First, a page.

MatthewOdette A blog

Day 3 - Zero to MVP in 30 Days - Product Hunt's Ship and Communities

Hey there! I'll be writing two posts tomorrow. In addition to the daily update, I’ll write up how I set up a slack channel to have a free feed of targeted content to prospect from and engage in. It pulls in updates from Reddit, Quora, Hacker News, Stackoverflow, and a handful of Google alerts.

This stream of content lets me jump into discussions to help build an early audience. And this helps prevent me from distracting myself on a bunch of tabs searching for new content!

Product Hunt’s Ship

I did pull the trigger on Product Hunt’s Ship. It’s not published yet, but you all can access it before I publish it if you like!

I’m holding off on promoting it because I’m far enough into scaffolding my app that I’ll be able to mock up some static screenshots for a landing page tomorrow. After looking at some of the more successful Ships, they all have landing pages available rather than using ship a tool to solve being at a pre-landing page stage.

I also pasted their widget on my personal website in case you’d like a look at how their embedded option looks.

More validation efforts!

And finally, I continued to message folks for validation in the two channels I was exploring yesterday.

But I also added on communities. An example of this is available on /r/userexperience. With communities jumping in with self promotion is definitely a no-no. I always message the community moderators before posting anything related to validating and idea. This is so crucial, as long as you explain the purpose of your post and make it within their guidelines, they’re usually happy to let you kick off a discussion!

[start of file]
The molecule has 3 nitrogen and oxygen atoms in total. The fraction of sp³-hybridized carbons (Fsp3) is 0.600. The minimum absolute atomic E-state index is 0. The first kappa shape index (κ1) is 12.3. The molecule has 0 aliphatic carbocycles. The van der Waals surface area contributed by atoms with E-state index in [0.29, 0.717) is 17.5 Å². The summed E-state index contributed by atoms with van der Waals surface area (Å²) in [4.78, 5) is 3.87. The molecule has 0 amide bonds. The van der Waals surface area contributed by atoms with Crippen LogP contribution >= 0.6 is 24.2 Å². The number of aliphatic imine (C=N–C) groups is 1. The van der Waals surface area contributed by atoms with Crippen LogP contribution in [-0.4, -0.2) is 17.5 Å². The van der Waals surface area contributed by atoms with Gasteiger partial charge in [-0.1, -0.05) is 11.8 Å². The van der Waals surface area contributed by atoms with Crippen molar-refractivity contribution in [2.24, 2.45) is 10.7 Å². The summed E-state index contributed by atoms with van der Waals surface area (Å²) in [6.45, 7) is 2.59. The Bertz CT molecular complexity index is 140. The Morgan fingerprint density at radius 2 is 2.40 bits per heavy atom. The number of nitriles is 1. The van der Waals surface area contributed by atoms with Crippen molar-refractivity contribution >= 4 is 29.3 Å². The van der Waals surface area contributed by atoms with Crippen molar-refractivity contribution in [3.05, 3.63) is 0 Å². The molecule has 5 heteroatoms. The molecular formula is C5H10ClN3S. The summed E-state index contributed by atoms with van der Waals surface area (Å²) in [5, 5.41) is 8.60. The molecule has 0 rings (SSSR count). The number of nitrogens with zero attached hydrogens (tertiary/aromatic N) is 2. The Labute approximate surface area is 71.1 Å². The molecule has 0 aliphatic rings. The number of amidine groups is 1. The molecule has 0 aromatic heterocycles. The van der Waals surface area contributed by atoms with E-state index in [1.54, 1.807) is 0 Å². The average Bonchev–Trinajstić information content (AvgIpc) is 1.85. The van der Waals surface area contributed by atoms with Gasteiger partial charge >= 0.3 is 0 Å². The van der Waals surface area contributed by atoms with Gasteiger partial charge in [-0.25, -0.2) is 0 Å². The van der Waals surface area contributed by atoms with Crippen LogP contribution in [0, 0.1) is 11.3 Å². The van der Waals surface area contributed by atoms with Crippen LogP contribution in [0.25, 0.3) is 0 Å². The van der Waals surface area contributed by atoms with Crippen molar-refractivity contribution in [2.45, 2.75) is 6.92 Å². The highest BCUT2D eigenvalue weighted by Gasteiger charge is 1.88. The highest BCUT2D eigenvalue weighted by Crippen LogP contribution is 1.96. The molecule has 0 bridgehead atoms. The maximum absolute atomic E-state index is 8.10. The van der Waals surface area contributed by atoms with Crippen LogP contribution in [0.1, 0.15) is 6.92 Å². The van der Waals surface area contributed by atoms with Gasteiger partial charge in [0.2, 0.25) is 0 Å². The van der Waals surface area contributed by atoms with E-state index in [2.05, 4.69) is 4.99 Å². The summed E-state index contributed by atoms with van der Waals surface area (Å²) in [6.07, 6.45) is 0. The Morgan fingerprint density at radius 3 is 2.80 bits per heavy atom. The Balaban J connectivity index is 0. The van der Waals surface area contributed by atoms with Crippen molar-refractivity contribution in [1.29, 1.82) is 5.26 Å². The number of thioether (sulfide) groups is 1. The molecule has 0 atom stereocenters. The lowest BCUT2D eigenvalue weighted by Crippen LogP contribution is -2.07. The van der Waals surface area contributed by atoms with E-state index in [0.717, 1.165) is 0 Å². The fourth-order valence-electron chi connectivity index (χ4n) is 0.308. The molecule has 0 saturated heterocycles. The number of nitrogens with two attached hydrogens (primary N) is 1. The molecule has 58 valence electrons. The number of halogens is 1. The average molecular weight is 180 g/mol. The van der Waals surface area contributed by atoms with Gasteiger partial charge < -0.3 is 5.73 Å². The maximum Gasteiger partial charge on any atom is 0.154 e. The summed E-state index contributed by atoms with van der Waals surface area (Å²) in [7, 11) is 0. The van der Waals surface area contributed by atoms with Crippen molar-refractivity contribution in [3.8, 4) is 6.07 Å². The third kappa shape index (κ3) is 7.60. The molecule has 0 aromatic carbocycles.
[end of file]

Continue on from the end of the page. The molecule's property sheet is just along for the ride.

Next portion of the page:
As an example to work from, here’s the message I send to the mods of /r/userexperience:

Hey r/ux mod team!

I was wondering if a post asking the r/ux community about validating an idea would be within the subreddits rules?

I don’t want to share any external links or promotion. For context: I just started a “30 days to MVP” challenge, and I would love to have a discussion with the folks here just about ideas/needs.

A bit about the idea I’m looking at and my background, just in case that helps: I’m coming from a senior/lead support engineering position. In this role over the last few years I’ve seen a lot of pain coming from the visual user error experience (toasts, alerts, etc.) A trend is that errors get pushed for new features, and generally those error messages are abandoned until there’s a tipping point of friction from github issues and customers writing in needing a repeatable workaround.

I’m curious what folks strategy from different backgrounds are on tracking the user-visible error experience, and how they measure & iterate to make improvements.

Would asking about the above fit in ok? If not that’s totalllyyy fine! And thank you for reading :-) And I apologize for this running a bit long!

And with a positive response from that I fired off my post to the subreddit. Although this particular post, at the time I’m writing this, doesn’t have any replies yet. But it’s only a few hours old, and posts there do take a bit of time to get traction. Even if it dies off with zero responses, I would not have known that without trying!

Just do stuff, we need to find what works.

I’ve reached a few communities today, but tomorrow I’ll expand to Facebook groups and even give LinkedIn groups a shot.

Day 4 on deck

  • First iteration of a landing page on
  • Publish/promote the Ship page
  • More validation outreach